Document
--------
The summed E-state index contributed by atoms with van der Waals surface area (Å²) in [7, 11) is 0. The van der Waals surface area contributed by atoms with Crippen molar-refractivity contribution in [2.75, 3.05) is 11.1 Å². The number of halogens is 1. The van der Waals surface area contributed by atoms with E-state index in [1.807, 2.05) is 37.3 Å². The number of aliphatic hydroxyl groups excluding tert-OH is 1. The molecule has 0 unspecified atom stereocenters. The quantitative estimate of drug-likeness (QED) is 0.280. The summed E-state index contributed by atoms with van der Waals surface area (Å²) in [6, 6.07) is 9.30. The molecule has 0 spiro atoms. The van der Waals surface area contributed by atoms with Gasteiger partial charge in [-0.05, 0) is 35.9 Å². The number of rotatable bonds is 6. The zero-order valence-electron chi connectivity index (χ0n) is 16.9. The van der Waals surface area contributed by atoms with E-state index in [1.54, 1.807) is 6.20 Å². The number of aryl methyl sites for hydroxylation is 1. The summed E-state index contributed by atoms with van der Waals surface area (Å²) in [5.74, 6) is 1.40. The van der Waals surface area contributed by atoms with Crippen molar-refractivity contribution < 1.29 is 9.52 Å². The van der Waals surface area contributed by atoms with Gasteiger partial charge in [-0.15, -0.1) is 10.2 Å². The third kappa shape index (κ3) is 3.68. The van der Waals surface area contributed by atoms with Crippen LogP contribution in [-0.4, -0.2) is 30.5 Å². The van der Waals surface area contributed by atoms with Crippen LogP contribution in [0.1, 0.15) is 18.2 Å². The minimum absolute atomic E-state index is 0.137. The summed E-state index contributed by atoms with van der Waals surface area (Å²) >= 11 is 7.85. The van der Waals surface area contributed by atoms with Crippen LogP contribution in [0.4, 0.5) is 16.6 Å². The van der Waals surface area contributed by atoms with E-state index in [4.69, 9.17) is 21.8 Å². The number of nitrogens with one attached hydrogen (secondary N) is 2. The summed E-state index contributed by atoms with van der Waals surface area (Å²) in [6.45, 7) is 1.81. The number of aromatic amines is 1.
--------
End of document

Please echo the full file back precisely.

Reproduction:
The summed E-state index contributed by atoms with van der Waals surface area (Å²) in [7, 11) is 0. The van der Waals surface area contributed by atoms with Crippen molar-refractivity contribution in [2.75, 3.05) is 11.1 Å². The number of halogens is 1. The van der Waals surface area contributed by atoms with E-state index in [1.807, 2.05) is 37.3 Å². The number of aliphatic hydroxyl groups excluding tert-OH is 1. The molecule has 0 unspecified atom stereocenters. The quantitative estimate of drug-likeness (QED) is 0.280. The summed E-state index contributed by atoms with van der Waals surface area (Å²) in [6, 6.07) is 9.30. The molecule has 0 spiro atoms. The van der Waals surface area contributed by atoms with Gasteiger partial charge in [-0.05, 0) is 35.9 Å². The number of rotatable bonds is 6. The zero-order valence-electron chi connectivity index (χ0n) is 16.9. The van der Waals surface area contributed by atoms with E-state index in [1.54, 1.807) is 6.20 Å². The number of aryl methyl sites for hydroxylation is 1. The summed E-state index contributed by atoms with van der Waals surface area (Å²) in [5.74, 6) is 1.40. The van der Waals surface area contributed by atoms with Crippen molar-refractivity contribution < 1.29 is 9.52 Å². The van der Waals surface area contributed by atoms with Gasteiger partial charge in [-0.15, -0.1) is 10.2 Å². The third kappa shape index (κ3) is 3.68. The van der Waals surface area contributed by atoms with Crippen LogP contribution in [-0.4, -0.2) is 30.5 Å². The van der Waals surface area contributed by atoms with Crippen LogP contribution in [0.1, 0.15) is 18.2 Å². The minimum absolute atomic E-state index is 0.137. The summed E-state index contributed by atoms with van der Waals surface area (Å²) >= 11 is 7.85. The van der Waals surface area contributed by atoms with Crippen LogP contribution in [0.4, 0.5) is 16.6 Å². The van der Waals surface area contributed by atoms with E-state index in [4.69, 9.17) is 21.8 Å². The number of nitrogens with one attached hydrogen (secondary N) is 2. The summed E-state index contributed by atoms with van der Waals surface area (Å²) in [6.45, 7) is 1.81. The number of aromatic amines is 1.